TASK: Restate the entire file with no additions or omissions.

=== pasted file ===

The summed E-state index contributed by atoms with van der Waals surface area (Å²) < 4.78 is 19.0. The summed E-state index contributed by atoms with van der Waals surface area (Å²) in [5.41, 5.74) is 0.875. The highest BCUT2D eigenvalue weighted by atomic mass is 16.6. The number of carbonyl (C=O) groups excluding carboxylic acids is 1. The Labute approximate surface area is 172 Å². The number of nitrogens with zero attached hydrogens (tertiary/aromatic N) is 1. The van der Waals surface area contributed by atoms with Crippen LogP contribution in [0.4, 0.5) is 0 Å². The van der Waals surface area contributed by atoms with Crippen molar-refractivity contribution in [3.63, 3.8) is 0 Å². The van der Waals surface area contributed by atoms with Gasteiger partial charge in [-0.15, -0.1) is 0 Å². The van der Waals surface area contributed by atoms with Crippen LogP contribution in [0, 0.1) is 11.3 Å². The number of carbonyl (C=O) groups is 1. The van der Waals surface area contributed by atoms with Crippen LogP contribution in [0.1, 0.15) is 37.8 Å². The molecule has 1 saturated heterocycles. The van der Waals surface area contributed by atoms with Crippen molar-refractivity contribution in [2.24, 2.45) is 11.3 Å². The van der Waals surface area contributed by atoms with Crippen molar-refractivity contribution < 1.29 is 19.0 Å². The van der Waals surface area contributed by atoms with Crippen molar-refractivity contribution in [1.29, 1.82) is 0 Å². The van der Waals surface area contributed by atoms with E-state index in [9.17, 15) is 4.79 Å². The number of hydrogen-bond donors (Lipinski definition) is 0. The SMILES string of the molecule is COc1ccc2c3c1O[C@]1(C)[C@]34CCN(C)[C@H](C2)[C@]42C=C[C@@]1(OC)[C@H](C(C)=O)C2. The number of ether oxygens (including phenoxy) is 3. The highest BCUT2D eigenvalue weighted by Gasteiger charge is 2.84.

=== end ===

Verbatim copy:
The summed E-state index contributed by atoms with van der Waals surface area (Å²) < 4.78 is 19.0. The summed E-state index contributed by atoms with van der Waals surface area (Å²) in [5.41, 5.74) is 0.875. The highest BCUT2D eigenvalue weighted by atomic mass is 16.6. The number of carbonyl (C=O) groups excluding carboxylic acids is 1. The Labute approximate surface area is 172 Å². The number of nitrogens with zero attached hydrogens (tertiary/aromatic N) is 1. The van der Waals surface area contributed by atoms with Crippen LogP contribution in [0.4, 0.5) is 0 Å². The van der Waals surface area contributed by atoms with Crippen molar-refractivity contribution in [3.63, 3.8) is 0 Å². The van der Waals surface area contributed by atoms with Gasteiger partial charge in [-0.15, -0.1) is 0 Å². The van der Waals surface area contributed by atoms with Crippen LogP contribution in [0, 0.1) is 11.3 Å². The number of carbonyl (C=O) groups is 1. The van der Waals surface area contributed by atoms with Crippen LogP contribution in [0.1, 0.15) is 37.8 Å². The molecule has 1 saturated heterocycles. The van der Waals surface area contributed by atoms with Crippen molar-refractivity contribution in [2.24, 2.45) is 11.3 Å². The van der Waals surface area contributed by atoms with Crippen molar-refractivity contribution < 1.29 is 19.0 Å². The van der Waals surface area contributed by atoms with Crippen molar-refractivity contribution in [1.29, 1.82) is 0 Å². The van der Waals surface area contributed by atoms with E-state index in [9.17, 15) is 4.79 Å². The number of hydrogen-bond donors (Lipinski definition) is 0. The SMILES string of the molecule is COc1ccc2c3c1O[C@]1(C)[C@]34CCN(C)[C@H](C2)[C@]42C=C[C@@]1(OC)[C@H](C(C)=O)C2. The number of ether oxygens (including phenoxy) is 3. The highest BCUT2D eigenvalue weighted by Gasteiger charge is 2.84.